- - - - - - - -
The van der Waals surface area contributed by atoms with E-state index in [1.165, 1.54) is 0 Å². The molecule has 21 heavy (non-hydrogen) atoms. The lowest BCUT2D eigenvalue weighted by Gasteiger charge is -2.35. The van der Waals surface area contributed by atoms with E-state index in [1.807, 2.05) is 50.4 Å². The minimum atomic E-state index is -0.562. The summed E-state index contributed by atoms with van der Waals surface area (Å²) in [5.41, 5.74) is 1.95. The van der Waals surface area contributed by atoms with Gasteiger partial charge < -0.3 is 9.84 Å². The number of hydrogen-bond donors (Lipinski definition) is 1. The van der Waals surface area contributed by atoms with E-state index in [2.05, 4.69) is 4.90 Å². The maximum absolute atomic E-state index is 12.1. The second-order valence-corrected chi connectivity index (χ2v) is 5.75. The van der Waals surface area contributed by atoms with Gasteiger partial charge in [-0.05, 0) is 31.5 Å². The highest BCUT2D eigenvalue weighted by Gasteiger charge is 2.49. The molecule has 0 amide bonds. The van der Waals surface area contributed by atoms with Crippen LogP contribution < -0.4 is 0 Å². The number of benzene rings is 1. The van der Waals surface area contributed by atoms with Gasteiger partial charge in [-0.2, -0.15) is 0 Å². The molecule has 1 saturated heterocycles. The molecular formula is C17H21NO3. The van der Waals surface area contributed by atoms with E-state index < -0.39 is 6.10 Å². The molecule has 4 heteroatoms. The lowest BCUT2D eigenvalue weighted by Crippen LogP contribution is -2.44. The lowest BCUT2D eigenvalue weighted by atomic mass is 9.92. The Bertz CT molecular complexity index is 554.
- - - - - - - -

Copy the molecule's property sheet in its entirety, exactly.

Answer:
The van der Waals surface area contributed by atoms with E-state index in [1.165, 1.54) is 0 Å². The molecule has 21 heavy (non-hydrogen) atoms. The lowest BCUT2D eigenvalue weighted by Gasteiger charge is -2.35. The van der Waals surface area contributed by atoms with E-state index in [1.807, 2.05) is 50.4 Å². The minimum atomic E-state index is -0.562. The summed E-state index contributed by atoms with van der Waals surface area (Å²) in [5.41, 5.74) is 1.95. The van der Waals surface area contributed by atoms with Gasteiger partial charge < -0.3 is 9.84 Å². The number of hydrogen-bond donors (Lipinski definition) is 1. The van der Waals surface area contributed by atoms with E-state index in [2.05, 4.69) is 4.90 Å². The maximum absolute atomic E-state index is 12.1. The second-order valence-corrected chi connectivity index (χ2v) is 5.75. The van der Waals surface area contributed by atoms with Gasteiger partial charge in [-0.05, 0) is 31.5 Å². The highest BCUT2D eigenvalue weighted by Gasteiger charge is 2.49. The molecule has 0 amide bonds. The van der Waals surface area contributed by atoms with Crippen LogP contribution < -0.4 is 0 Å². The number of benzene rings is 1. The van der Waals surface area contributed by atoms with Gasteiger partial charge in [-0.2, -0.15) is 0 Å². The molecule has 1 saturated heterocycles. The molecular formula is C17H21NO3. The van der Waals surface area contributed by atoms with E-state index < -0.39 is 6.10 Å². The molecule has 4 heteroatoms. The lowest BCUT2D eigenvalue weighted by Crippen LogP contribution is -2.44. The lowest BCUT2D eigenvalue weighted by atomic mass is 9.92. The Bertz CT molecular complexity index is 554.